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Newshawk: Mister Farmer
Pubdate: Tue, 17 Oct 2000
Source: Guardian, The (UK)
Copyright: 2000 Guardian Newspapers Limited
Address: 75 Farringdon Road, London EC1R 3ER, England
Fax: +44-171-837 4530
Author: Alan Travis

A clear majority of British voters believe that using cannabis is no worse than smoking or drinking, according to the latest Guardian/ICM opinion poll. The survey also shows that the overwhelming majority also believe that smoking dope should not remain a criminal act in Britain. Some 43% even go so far as saying that its personal use should be legalised completely - a far higher proportion than previously recorded on Guardian/ICM opinion polls.

The findings confirm the view that a change has taken place in British public opinion about the future legal status of cannabis and that Ann Widdecombe was out of tune when she proposed replacing a policy of police cautions with a mandatory $100 fixed penalty fine. Only one in five voters believes that possession of cannabis should remain a criminal offence.

Opinion is most pro-cannabis among the 25 to 34 age group, some 50% of whom believe its personal use should be legalised. Two-thirds of this age group believe that smoking cannabis is no worse than smoking tobacco or drinking alcohol. This is higher than even the 65% of 18-24 year olds who subscribe to the same view. Indeed, the only age group to disagree with this proposition is the over 65s some 49% of whom were against. Even among these "grey voters" one in three agrees that cannabis is no worse than alcohol or tobacco.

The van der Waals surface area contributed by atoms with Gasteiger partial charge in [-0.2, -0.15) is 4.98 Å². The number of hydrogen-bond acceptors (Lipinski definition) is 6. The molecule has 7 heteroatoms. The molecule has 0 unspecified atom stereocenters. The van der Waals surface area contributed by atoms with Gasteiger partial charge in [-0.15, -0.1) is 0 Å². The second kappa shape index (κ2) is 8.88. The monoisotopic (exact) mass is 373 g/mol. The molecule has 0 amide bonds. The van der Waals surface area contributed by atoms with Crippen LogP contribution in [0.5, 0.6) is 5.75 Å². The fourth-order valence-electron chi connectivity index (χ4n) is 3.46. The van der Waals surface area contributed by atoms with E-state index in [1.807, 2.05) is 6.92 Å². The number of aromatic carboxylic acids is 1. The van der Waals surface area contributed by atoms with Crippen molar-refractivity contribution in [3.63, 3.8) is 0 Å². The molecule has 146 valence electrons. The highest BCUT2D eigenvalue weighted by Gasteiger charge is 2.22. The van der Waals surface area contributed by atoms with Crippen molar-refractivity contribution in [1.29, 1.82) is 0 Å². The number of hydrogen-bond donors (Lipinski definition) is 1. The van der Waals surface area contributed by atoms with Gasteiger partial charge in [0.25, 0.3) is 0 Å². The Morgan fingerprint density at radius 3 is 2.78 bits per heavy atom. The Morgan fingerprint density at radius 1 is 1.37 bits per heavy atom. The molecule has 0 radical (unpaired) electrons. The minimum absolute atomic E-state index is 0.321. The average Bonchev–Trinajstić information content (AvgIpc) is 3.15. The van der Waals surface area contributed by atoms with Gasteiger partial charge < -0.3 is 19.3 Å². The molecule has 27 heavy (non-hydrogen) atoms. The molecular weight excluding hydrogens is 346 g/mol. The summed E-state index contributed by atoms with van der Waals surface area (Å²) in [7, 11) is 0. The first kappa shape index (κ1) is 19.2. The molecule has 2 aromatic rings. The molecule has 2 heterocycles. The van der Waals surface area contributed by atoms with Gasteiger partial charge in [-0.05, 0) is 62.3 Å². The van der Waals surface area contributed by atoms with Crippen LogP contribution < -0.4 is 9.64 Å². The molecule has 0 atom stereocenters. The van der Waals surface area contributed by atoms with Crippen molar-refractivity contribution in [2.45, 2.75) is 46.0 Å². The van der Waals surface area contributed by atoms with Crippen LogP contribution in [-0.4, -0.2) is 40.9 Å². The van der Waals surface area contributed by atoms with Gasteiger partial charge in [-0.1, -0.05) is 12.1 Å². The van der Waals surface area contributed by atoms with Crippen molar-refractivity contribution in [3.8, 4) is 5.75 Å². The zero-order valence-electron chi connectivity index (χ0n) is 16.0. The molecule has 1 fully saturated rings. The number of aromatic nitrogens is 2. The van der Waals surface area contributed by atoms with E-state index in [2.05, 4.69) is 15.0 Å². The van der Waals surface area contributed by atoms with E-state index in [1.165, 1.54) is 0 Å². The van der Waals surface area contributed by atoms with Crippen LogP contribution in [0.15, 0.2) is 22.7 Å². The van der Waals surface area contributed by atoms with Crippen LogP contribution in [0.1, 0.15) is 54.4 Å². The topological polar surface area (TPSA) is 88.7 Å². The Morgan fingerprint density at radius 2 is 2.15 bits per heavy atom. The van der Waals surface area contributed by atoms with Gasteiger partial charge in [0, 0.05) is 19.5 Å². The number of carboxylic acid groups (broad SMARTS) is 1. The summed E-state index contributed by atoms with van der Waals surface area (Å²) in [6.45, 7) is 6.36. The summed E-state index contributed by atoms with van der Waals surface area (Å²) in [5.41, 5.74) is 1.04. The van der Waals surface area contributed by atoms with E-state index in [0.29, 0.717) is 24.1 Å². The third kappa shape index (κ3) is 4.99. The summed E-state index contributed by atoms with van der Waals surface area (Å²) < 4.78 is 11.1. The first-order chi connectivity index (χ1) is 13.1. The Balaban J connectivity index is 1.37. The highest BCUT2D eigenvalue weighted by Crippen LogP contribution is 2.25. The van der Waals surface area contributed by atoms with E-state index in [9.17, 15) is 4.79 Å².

Despite the fact that politicians in recent days have contrasted the experience of middle class youngsters at university with what goes on in "the real world" of inner city council estates, there is little difference in view across social class about cannabis law reform. Some 45% of DE voters - the unskilled and unemployed - think it should be legalised as do 44% of AB voters - the professional classes.

The poll does however show a clear divide between those who want to see the decriminalisation of cannabis but are not yet prepared to see it fully legalised. While 22% said they believed the personal use of cannabis should remain a criminal act, some 30% said the police should not make prosecution a priority and it should effectively be decriminalised. The issue has polarised opinion with only 4% of voters saying they had no opinion on the matter.

The findings of this poll, combined with weekend surveys also showing large majorities for decriminalisation, will put Tony Blair and Jack Straw under further pressure to reassess the government's policy on drugs.

The next opportunity will come when Home Office ministers give evidence to the Commons home affairs select committee on why they dismissed within hours of publication the Police Foundation report on cannabis published in March. The report, which included two chief constables among its membership, recommended that prison should no longer be used for cannabis possession.

Some 4,500 people were imprisoned last year after being convicted of cannabis charges.

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